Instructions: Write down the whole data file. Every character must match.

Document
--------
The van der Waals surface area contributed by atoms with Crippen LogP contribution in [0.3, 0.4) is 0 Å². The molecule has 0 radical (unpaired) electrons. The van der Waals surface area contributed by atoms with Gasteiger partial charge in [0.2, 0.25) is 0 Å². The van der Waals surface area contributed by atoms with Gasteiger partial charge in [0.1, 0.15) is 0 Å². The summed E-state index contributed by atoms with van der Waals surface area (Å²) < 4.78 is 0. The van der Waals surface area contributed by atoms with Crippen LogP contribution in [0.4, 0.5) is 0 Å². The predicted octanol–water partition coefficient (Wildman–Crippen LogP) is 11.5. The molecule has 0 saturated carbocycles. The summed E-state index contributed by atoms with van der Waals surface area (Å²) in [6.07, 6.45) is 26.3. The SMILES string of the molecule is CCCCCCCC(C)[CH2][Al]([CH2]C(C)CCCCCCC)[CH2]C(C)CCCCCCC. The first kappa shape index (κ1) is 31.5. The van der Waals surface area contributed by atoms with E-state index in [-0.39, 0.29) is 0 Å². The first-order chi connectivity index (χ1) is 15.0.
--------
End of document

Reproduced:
The van der Waals surface area contributed by atoms with Crippen LogP contribution in [0.3, 0.4) is 0 Å². The molecule has 0 radical (unpaired) electrons. The van der Waals surface area contributed by atoms with Gasteiger partial charge in [0.2, 0.25) is 0 Å². The van der Waals surface area contributed by atoms with Gasteiger partial charge in [0.1, 0.15) is 0 Å². The summed E-state index contributed by atoms with van der Waals surface area (Å²) < 4.78 is 0. The van der Waals surface area contributed by atoms with Crippen LogP contribution in [0.4, 0.5) is 0 Å². The predicted octanol–water partition coefficient (Wildman–Crippen LogP) is 11.5. The molecule has 0 saturated carbocycles. The summed E-state index contributed by atoms with van der Waals surface area (Å²) in [6.07, 6.45) is 26.3. The SMILES string of the molecule is CCCCCCCC(C)[CH2][Al]([CH2]C(C)CCCCCCC)[CH2]C(C)CCCCCCC. The first kappa shape index (κ1) is 31.5. The van der Waals surface area contributed by atoms with E-state index in [-0.39, 0.29) is 0 Å². The first-order chi connectivity index (χ1) is 15.0.